David Hockney:  Sadly, Mt. Fuji and Flowers is perhaps the only Hockney painting that I would recognize on sight (maybe because I am pretty sure it was covered in my Art History 101 course in college).  I've always liked his work but just haven't run across a lot of it in one place.  I am going to have to watch out for him in the future.  The Whitney has his multi-channel video, The Jugglers, on display and i thought it was pretty extraordinary.  I'll leave it to the real art critics to dive deep into the piece.  For me, it just made me smile and want to watch the whole thing.  Kudos to Hockney for creating a piece that draws us in and wants us to watch it again, and again, and maybe even again.

Robert Irwin:  While on our way from Hopper to the 5th floor gallery, the elevator doors magically opened on the fourth floor of the Whitney and we caught a glimpse of a seemingly empty, very quiet room.  We bookmarked that we would stop back in to see what it was all about since it was obviously an exhibit (how else to explain the guard and the quiet museum goers).  It was!  In fact, it was a reprise of a 1973 exhibit at the Whitney by Robert Irwin, Scrim Veil -- Black Rectangle -- Natural Light.  I am wishing I had stumbled upon this a bit earlier in its run (it closes this Saturday and I doubt I'll get back before that happens) as it is one that I'd like to see on a day where the outdoor light is a bit more in transition as the interplay between the light and the art is what this piece is all about.  That and the silence.  There is something about this room that causes people to speak in hushed whispers if they even speak at all and so the room is almost silent.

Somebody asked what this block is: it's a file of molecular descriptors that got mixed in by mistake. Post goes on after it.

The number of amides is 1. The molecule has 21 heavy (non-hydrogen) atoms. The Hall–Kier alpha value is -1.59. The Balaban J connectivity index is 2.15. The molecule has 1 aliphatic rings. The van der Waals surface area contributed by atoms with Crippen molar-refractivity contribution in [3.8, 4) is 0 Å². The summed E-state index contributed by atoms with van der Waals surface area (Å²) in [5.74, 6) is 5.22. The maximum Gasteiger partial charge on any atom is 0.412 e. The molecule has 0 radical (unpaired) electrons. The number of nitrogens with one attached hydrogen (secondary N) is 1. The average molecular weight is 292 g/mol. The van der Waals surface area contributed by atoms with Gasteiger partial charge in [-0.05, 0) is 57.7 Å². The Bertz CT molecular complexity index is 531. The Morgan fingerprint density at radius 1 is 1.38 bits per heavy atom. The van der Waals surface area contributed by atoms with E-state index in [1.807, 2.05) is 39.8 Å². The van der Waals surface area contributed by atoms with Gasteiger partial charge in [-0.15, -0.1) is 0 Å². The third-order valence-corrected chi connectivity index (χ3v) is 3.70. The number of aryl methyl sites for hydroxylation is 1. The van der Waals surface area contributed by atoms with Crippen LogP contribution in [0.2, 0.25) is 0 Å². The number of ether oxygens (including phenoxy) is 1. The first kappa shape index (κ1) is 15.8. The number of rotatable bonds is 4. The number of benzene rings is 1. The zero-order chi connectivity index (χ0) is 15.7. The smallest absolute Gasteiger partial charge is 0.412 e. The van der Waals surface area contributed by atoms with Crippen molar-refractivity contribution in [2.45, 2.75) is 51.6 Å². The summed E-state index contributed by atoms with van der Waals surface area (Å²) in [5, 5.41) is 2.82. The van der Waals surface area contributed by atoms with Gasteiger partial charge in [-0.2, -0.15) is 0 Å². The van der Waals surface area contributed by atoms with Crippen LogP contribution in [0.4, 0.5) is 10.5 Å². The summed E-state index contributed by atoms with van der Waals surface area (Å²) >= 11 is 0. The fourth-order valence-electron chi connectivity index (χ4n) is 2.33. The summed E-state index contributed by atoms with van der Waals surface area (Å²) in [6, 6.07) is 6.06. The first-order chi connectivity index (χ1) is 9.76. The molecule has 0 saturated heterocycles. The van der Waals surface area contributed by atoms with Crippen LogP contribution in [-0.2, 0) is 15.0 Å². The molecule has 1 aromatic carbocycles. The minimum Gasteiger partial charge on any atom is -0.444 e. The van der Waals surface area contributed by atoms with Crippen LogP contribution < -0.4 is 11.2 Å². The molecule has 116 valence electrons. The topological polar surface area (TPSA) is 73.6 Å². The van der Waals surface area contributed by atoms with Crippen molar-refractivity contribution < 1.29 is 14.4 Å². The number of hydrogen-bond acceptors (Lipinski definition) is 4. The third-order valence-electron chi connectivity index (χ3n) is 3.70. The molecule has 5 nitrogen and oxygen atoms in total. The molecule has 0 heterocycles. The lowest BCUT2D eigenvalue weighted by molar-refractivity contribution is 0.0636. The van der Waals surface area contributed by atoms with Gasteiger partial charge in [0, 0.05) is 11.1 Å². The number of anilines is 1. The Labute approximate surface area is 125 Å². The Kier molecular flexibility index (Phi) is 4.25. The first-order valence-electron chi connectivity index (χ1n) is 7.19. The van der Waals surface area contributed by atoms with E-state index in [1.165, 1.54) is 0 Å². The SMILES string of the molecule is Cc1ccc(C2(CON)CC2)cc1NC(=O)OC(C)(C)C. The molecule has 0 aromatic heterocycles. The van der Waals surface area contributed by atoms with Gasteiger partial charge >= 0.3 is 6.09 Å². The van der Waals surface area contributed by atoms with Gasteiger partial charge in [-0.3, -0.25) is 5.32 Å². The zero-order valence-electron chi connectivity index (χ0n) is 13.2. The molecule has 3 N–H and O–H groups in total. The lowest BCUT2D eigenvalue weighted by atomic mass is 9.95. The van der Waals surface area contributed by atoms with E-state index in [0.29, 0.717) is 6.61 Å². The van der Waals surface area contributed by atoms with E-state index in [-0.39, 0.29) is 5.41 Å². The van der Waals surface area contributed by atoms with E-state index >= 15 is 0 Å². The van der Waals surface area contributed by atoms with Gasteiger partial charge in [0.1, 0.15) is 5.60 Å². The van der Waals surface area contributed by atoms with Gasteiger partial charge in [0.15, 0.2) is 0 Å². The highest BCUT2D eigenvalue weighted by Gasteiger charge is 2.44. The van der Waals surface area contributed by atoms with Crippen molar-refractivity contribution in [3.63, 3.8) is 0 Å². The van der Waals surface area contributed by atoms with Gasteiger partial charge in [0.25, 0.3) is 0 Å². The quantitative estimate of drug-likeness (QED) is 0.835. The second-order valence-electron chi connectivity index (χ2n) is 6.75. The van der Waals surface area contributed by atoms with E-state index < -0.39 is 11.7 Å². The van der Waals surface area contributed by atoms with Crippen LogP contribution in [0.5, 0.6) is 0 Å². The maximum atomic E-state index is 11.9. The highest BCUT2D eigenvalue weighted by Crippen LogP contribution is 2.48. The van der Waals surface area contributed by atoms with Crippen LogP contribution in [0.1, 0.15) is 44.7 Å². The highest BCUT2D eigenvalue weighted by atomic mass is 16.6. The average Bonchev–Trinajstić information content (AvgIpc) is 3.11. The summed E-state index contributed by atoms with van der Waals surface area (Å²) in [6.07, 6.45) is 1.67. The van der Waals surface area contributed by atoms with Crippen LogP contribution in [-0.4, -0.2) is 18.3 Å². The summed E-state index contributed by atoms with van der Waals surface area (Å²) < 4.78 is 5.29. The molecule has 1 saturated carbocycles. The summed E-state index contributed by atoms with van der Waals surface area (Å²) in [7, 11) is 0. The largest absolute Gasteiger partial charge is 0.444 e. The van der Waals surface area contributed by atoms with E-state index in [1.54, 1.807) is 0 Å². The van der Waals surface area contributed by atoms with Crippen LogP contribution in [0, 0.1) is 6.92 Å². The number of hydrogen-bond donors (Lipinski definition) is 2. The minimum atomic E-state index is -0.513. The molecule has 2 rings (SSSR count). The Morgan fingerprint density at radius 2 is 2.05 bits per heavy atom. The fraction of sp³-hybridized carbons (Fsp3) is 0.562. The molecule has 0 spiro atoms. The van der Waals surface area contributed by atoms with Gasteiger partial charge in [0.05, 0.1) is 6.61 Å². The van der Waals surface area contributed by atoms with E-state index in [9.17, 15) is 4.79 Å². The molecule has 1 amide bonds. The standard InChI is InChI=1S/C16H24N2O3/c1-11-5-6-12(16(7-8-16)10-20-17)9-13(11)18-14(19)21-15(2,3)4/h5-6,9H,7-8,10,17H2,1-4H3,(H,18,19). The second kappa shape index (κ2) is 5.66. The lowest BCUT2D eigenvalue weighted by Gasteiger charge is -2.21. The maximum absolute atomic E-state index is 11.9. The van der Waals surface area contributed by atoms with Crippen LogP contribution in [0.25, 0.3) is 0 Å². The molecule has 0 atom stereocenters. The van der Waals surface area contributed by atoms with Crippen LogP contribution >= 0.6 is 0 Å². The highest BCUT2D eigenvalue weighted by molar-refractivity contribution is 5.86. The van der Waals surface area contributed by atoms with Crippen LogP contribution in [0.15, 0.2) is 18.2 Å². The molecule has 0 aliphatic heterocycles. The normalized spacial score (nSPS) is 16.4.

I hope that this piece finds a permanent home in the "new" Whitney that is being built downtown.  I think it deserves one.

Robert Irwin, Scrim Veil -- Black Rectangle -- Natural Light, Whitney Museum 2013
 Scrim Veil -- Black Rectangle -- Natural Light (Whitney Museum 2013)

Sunday, August 25, 2013

Midtown Reflections

Last weekend, I wandered around midtown -- starting near the 59th street bridge and ending up over by Bergdorf's.  It was one of those days with fluffy white clouds floating against a blue sky.  The kind of day where buildings sheathed seem to disappear into the sky.

Queensboro Bridge Ref;ectopm. NYC
Queensboro Bridge Reflection
Roosevelt Island Tram, NYC
Roosevelt Island Tram Progression

420 East 61st Street, NYC
420 East 61st Street North

GM Building Reflected in the Apple Store, NYC
GM Reflected in the Apple Store

Solow Building, NYC
Solow Building

Wednesday, August 21, 2013

Big Yellow Trucks

Earlier this week, I posted a piece on GeriPal -- Remembering David Solomon -- about one of the great champions of improving care for older adults.  It was a serious piece about someone who I adored and respected.  David recently passed away -- at home surrounded by friends at the age of 90.  I will miss him.  It took me a long time to sit down and write that post but once I did (sit down that is), the piece just flowed out.  Some would call it writing from the heart.